How To Work With An Upholstery Tack Strip

Many years ago, upholstering was done with a hammer and tacks, from beginning to end. New supplies make the job much easier these days. Instructions included.

Upholstery tack strip is used to cover up the staples of the underlying work and when it's impossible to put the fabric on without staples showing. An outside back of a chair is a good example of why tacking strip is necessary. By the time you have upholstered a chair and are preparing to put the last piece on - the outside back - there are staples showing from where you've secured the inside back, the arms and the side panels. While putting the outside back on, it's impossible to reach under the outside back to staple the sides of the outside back, and have it look smooth and tight. Instead, staples are put across the top of the outside back, and tacking strip is used to secure the side pieces of the outside back.

The chair should be laying with the inside back down with the top of the outside back already secure. Using cardboard tacking strip, cut two sections of strip, one for each side of the outside back. To make the task easier, staple the center of the cloth for the outside back, at the bottom of the outside back. This prevents pulling too much fabric one way or the other while inserting the tacking strip. Lay the first strip, tack side up, down the side of the back of the chair, with one end only an inch or so away from the top outside back staples, and the other end near the leg of the chair. The tack strip should be an inch or so shorter than the actual outside back is when completed.

Push the fabric onto the tacks, a couple of inches from the edge of the material. Keep the material vertically taught as you push the material onto the tacks. After the tacking strip has been inserted into the cloth, turn the tacking strip upside down. Now the fabric is wrapped around the cardboard of the tacking strip and the tacks are pointing downward. Use a rubber mallet to hammer in the tacks, beginning with the top and working your way down to the bottom. After inserting the tacking strip on both sides, staple the remainder of the bottom back piece. It's not necessary to hide the staples on the bottom back piece if the chair has a skirt that will be put on next.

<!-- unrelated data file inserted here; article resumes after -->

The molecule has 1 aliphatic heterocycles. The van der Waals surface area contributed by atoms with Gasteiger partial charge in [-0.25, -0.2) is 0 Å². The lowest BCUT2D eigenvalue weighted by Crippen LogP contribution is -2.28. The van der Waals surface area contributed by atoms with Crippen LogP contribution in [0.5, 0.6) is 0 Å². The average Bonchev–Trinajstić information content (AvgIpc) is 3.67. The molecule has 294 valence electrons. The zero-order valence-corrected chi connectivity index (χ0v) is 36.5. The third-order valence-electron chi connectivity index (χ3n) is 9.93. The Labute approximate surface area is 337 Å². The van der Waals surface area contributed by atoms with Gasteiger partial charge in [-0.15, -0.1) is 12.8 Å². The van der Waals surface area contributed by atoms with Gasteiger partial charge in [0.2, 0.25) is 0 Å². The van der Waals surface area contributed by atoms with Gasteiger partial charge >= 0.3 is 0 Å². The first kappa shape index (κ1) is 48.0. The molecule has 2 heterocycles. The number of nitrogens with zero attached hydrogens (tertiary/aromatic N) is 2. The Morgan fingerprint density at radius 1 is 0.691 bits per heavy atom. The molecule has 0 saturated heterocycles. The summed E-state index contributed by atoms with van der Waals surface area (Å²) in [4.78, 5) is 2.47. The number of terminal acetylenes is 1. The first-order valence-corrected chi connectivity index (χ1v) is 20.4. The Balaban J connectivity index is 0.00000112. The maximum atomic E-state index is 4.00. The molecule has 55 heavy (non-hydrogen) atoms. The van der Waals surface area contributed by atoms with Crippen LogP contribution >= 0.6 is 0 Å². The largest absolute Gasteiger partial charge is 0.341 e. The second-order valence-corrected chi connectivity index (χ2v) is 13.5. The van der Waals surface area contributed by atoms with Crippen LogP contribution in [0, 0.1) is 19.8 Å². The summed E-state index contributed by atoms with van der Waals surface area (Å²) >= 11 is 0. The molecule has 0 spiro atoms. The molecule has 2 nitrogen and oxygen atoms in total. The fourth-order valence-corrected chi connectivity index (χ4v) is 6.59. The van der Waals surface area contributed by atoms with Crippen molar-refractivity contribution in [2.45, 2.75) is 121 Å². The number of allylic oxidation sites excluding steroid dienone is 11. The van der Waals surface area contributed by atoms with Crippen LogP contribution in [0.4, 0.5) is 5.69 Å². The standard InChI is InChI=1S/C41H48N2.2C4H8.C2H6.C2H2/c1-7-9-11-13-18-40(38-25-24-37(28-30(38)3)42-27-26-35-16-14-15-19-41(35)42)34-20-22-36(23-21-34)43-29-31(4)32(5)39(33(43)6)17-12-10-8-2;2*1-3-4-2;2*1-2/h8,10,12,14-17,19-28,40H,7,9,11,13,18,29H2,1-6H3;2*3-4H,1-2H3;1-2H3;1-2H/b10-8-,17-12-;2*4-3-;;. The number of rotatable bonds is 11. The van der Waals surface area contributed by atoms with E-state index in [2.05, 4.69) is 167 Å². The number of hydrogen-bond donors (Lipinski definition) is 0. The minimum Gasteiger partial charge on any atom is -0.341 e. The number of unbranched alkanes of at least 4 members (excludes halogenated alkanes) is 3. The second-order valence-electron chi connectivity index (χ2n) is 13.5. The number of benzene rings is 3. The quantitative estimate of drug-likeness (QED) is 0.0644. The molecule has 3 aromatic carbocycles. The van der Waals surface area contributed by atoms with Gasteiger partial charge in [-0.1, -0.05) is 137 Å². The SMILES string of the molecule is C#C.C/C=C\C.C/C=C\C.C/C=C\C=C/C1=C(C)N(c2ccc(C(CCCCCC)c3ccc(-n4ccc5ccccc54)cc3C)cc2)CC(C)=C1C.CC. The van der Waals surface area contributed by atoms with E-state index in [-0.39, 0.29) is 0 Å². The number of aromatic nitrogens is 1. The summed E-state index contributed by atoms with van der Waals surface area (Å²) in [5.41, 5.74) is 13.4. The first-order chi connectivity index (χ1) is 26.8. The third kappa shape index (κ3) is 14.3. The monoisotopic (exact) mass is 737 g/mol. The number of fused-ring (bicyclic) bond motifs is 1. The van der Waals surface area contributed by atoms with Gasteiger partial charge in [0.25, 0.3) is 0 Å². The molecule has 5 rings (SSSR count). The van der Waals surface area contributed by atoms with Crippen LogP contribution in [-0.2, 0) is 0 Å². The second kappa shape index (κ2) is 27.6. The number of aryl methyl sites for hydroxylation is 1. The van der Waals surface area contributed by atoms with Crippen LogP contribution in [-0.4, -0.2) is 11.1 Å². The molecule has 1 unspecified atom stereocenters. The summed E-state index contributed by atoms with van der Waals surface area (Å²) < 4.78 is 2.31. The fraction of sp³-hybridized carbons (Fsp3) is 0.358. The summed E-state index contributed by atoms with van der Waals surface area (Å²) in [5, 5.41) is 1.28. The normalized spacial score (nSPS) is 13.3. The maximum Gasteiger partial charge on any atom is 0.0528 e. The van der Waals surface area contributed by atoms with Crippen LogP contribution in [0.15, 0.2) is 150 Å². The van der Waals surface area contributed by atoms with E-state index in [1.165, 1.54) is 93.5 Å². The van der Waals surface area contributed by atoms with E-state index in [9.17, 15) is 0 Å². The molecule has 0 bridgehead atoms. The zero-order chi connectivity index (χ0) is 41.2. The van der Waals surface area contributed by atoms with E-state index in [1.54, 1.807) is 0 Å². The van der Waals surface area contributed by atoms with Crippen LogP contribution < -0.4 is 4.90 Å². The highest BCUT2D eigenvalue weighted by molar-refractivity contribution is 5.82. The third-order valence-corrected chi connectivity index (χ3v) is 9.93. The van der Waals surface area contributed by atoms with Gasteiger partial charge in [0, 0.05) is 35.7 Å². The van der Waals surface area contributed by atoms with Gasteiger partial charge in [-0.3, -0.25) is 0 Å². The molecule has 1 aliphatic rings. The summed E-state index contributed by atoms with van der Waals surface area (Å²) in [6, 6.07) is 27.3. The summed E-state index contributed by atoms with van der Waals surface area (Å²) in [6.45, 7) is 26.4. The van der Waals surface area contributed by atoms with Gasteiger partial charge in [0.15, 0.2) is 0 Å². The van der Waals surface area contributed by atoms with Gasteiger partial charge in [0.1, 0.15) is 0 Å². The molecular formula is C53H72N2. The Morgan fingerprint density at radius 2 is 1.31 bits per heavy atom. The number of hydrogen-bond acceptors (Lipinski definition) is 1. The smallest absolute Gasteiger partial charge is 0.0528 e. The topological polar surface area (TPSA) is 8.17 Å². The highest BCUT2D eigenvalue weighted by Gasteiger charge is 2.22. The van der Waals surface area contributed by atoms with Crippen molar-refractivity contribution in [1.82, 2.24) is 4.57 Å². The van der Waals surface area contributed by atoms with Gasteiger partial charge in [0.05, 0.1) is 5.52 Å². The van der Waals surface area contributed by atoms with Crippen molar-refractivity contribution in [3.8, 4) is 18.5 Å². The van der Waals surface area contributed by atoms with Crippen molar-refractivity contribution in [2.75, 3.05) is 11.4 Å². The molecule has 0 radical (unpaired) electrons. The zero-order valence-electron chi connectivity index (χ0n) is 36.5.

A different type of tacking strip is a metal strip called ply grip. It looks like a piece of silver metal, scored and bent slightly in the middle, lengthways, with built-in metallic "tacks" which are very sharp metal spikes. The metal for the strip bends easily to allow you easier handling of curves and corners. It works basically the same way as the cardboard strip, but isn't as stiff and straight. To install it, first staple the top of the outside back. Find the center of the back piece of cloth, at the bottom, and staple it to the center of the bottom back of the chair. Cut 2 pieces of ply grip, each the length of the side piece for the outside back. Lay one piece down the edge of the back of the chair, with the "mouth" of the ply grip facing the outside edge of the chair. Staple the poly grip to the chair, from top to bottom. Now fold the back cloth piece over the metallic strip, inserting it into the mouth of the ply grip. Use a rubber mallet or tack hammer to close the mouth of the ply grip. Work from top to bottom, making sure the fabric is caught in the jaws of the ply grip all the way down. Do the other side in the same manner and finish the chair as needed.

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